Scientific fraud - falsifying scientific data or manipulating the scientific evaluation process - has become a serious problem. At best, it is a threat to public confidence in science. At worst, if the fraud is not revealed, then public policy could be shaped by bogus data. This problem is universal. But there are distinct national patterns. In particular, fraud is endemic in non-Western countries—and among non-Western scientists who immigrate here.
The most infamous scientific fraudster of recent years did come from the West: the Dutch social psychologist Diederik Stapel. At the time of writing, he has had to retract 58 scientific articles in which he made up or manipulated his data. Significantly, many of these were politically useful from a Leftist perspective, such as the claim that a dirty, untidy environment made people more racist or that people who eat meat are more selfish than vegetarians. [RETRACTED ARTICLE. Coping with chaos: how disordered contexts promote stereotyping and discrimination, By D. Stapel & S. Lindenberg, Science, 2011]
Clearly, any sensible scholar is going to be very cautious about citing anything ever written by Diederik Stapel, even if it has not been retracted. Indeed, lay readers should be careful to ask for the author of any Leftism-helpful social psychology finding, when told about it by acquaintances, lest its author turn out to be Diederik Stapel.
But—breaking news—microbiologist Elizabeth Bik just went public alleging astonishingly massive scientific fraud, between 2004 and 2019, among academics at Annamalai University in Tamil Nadu in India. This may lead to the retraction of up to 200 papers by microbiologists at the university.[ Research fraud in over 200 Annamalai University papers, alleges US scholar, by Megha Kaveri,The News Minute, November 15, 2019]
And this is much more typical. Scientists from some countries are systematically more inclined to make up data or corrupt the peer-review process, than are scientists from others.
In the peer-review process, an academic journal sends a study out to other academics for scholarly evaluation. Many scientists research extremely narrow fields, meaning there are very few people in the world who are qualified to judge the merits of their studies. Consequently, when scientists submit an article to a journal, they are often asked to nominate potential peer-reviewers, and also to provide their email addresses.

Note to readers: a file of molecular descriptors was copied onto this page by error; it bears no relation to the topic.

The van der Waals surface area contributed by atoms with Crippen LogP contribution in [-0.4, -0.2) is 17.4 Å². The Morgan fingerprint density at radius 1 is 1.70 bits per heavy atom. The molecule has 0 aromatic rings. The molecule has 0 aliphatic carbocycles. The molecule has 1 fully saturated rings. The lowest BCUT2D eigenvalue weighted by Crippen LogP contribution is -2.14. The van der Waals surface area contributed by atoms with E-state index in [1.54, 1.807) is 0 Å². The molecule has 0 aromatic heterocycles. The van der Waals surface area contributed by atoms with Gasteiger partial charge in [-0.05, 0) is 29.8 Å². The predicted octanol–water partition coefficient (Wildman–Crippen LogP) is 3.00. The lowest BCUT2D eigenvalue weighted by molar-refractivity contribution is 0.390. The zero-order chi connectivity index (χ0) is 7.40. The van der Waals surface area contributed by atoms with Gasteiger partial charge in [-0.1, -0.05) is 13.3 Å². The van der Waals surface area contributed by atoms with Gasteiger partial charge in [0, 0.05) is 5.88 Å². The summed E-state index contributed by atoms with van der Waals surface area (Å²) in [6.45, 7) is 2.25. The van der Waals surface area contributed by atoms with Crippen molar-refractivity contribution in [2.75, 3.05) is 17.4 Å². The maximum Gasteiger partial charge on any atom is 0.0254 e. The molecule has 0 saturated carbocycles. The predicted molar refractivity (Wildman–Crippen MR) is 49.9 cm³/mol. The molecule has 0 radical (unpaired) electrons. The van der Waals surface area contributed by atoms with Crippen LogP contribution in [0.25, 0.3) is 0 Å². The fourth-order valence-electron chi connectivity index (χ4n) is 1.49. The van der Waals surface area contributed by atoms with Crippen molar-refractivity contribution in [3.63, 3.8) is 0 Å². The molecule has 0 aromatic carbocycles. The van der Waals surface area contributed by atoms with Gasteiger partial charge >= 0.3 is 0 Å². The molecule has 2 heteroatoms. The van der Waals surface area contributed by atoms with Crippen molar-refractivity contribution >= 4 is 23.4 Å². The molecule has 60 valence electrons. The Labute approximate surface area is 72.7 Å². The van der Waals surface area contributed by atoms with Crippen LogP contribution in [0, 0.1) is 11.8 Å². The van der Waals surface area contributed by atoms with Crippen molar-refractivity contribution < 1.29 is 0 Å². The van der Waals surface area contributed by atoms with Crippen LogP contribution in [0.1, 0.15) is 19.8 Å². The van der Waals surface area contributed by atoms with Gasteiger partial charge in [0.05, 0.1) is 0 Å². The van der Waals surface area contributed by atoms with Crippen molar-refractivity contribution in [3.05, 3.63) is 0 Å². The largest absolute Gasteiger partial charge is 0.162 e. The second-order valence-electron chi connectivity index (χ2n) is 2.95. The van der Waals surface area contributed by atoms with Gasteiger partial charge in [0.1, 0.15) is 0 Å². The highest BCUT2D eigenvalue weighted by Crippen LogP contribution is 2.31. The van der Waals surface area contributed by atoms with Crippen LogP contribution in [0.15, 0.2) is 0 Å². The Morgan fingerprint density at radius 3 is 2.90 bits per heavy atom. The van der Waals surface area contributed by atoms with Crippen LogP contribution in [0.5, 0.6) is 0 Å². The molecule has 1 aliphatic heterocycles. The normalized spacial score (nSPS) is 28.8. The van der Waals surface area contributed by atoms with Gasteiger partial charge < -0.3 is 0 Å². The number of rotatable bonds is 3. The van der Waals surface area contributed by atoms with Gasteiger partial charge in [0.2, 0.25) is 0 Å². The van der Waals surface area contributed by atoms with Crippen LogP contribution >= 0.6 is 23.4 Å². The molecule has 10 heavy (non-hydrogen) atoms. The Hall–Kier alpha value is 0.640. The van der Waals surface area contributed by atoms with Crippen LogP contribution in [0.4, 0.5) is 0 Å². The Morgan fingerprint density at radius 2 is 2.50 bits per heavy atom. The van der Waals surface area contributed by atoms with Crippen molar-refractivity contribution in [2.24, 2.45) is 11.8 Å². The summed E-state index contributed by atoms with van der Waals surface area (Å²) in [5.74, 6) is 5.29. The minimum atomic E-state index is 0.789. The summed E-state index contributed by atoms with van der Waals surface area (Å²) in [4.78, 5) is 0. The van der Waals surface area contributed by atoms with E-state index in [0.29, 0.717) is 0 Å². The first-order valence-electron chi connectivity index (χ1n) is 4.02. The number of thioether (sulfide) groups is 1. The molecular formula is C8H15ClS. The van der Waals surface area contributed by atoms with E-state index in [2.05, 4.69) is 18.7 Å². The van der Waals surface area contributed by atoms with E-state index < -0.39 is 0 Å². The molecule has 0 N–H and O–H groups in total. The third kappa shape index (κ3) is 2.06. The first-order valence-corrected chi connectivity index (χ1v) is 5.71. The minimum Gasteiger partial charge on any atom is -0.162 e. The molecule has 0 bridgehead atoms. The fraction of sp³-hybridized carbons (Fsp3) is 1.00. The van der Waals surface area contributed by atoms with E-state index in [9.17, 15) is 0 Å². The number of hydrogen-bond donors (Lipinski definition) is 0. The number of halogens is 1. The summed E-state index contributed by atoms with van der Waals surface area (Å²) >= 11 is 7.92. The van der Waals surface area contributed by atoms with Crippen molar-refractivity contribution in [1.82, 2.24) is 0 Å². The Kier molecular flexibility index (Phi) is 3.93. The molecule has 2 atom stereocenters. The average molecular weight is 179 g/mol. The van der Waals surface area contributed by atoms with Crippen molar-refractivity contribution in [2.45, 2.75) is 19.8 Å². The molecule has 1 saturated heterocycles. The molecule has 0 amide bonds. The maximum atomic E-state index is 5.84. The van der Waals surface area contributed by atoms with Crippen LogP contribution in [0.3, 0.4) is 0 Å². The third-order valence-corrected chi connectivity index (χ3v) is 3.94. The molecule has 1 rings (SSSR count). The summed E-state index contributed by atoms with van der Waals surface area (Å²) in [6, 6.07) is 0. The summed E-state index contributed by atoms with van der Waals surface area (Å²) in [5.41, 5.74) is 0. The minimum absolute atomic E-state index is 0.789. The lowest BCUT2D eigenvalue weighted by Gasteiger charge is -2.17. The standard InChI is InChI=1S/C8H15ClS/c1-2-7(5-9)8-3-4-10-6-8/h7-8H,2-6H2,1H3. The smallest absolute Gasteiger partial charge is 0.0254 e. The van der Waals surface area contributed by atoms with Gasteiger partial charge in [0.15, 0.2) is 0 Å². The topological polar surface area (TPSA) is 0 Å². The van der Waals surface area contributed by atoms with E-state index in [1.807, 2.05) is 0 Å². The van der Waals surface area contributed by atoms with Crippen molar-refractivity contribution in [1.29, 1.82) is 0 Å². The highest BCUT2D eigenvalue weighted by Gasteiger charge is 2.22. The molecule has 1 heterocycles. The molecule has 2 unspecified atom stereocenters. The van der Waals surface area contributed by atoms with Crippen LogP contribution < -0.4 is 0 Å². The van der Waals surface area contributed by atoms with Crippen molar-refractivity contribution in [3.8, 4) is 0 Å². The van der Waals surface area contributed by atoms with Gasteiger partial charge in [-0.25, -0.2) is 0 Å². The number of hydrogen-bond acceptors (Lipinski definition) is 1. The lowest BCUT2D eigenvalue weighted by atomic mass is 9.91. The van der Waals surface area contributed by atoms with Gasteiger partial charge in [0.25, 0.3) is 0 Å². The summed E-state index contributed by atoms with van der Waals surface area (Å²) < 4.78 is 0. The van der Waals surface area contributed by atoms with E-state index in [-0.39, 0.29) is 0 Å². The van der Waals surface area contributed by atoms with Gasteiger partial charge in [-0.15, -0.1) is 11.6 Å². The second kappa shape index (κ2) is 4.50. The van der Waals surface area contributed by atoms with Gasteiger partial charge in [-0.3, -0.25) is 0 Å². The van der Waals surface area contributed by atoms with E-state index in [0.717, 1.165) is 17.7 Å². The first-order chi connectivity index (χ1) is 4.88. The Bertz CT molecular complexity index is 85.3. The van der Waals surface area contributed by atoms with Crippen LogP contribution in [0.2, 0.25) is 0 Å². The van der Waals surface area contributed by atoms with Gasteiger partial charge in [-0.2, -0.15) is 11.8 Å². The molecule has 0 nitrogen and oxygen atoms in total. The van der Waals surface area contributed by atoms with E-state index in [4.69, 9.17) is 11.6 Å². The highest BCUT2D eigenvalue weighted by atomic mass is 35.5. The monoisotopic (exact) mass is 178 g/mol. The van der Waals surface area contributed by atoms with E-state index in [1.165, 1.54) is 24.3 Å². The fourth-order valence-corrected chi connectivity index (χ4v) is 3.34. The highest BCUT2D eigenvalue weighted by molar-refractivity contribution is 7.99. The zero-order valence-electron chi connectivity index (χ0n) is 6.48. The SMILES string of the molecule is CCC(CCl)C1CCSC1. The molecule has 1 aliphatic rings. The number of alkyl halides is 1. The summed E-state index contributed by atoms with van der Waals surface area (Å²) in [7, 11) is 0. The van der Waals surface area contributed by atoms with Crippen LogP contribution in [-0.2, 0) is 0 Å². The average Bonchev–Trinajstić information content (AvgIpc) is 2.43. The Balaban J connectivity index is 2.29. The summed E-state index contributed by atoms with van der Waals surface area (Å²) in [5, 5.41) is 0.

A conscientious editor would check who these nominees were and make an informed choice as to whether they were suitable reviewers. But apparently many editors, even of prestigious journals, do not practice due diligence.
Corrupt researchers realize this. Accordingly, they invent a couple of fictitious researchers and provide emails to which they—the study’s authors—have access. Sometimes they give real researchers’ names, but create a new email, bogus addresses for them. They are then able to peer-review their own papers and recommend that they be accepted. Journal editors have gradually got wise to this ruse and are able to see that the that IP address of the author and reviewer are the same, leading to the corrupt scientist being caught out.
There are clear national differences in this practice. The world leader: China. Between 2012 and 2016, 276 studies by Chinese academics were retracted for fake peer review. In a distant second place was Taiwan, with 73, followed by Iran, with 65, South Korea, 33, Pakistan, 19, and India, 16. [The Economy of Fraud in Academic Publishing in China, by Mini Gu, WENR, April 3, 2019].
In terms of fake peer review per head of population, these figures suggest that the most corrupt country, by far, is Taiwan (population 23 million) then Iran, then South Korea.